You’ve heard its name memorialized in song, but do you know the very real and very frightening story behind the Zoot Suit Riots that occurred in 1943? At the time, young Latino men who wore pork pie hats, dangling watch chains, and large zoot suits were considered a menace to society. Their crime? Using “too much cloth.”
The riots were the product of some of the most heinous racial violence in the history of Los Angles, spurred on by American servicemen attacking young Latino men for using excess fabric in their suits, something that the young men saw as a source of pride but the servicemen viewed as a snub in the era of wartime rationing. For the week of June 3, 1943, the city of Los Angeles was a war zone.
Zoot Suits As A Status Symbol
A zoot suit isn’t just a big, flashy suit. It is, but it’s so much more than that. In the 1930s, young men who spent their evenings dancing in uptown Manhattan started wearing baggy suits that were perfectly tailored to keep them from tripping over their clothes while accentuating their movements. The shoulders were padded, the jackets that covered them were long, and they were punctuated with long watch chains and wide-brimmed hats. The suits were a sign of excess and economic prosperity in a time when no one had any money. Wearing a perfectly fitted zoot suit was like wrapping yourself in a million bucks even if you didn’t have two nickels to rub together.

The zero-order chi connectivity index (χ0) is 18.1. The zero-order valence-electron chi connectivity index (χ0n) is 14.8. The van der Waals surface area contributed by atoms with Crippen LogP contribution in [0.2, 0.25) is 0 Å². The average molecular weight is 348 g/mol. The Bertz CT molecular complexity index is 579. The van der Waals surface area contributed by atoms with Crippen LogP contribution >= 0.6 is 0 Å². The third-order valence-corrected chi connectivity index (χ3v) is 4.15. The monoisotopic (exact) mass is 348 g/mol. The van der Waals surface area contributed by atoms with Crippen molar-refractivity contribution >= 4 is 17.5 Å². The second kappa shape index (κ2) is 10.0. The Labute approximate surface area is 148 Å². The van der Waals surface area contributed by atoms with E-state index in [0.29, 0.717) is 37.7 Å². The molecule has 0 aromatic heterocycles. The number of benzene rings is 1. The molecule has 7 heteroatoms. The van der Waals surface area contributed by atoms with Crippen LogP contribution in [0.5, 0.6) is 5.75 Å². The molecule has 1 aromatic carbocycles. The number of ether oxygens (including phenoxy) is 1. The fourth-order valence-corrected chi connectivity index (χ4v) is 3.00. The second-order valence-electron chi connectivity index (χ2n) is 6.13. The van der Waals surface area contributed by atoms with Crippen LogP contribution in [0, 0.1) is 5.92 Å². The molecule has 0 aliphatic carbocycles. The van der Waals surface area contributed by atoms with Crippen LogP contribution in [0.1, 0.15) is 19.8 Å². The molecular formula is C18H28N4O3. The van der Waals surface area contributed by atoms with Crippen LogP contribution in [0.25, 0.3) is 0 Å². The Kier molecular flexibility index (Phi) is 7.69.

Popularized by performer Cab Calloway, the popularity of the look quickly spread to the West Coast, where it was adopted by African-American and Latino youths who saw the zoot suit as a way to stand out in an era when no one wanted them around.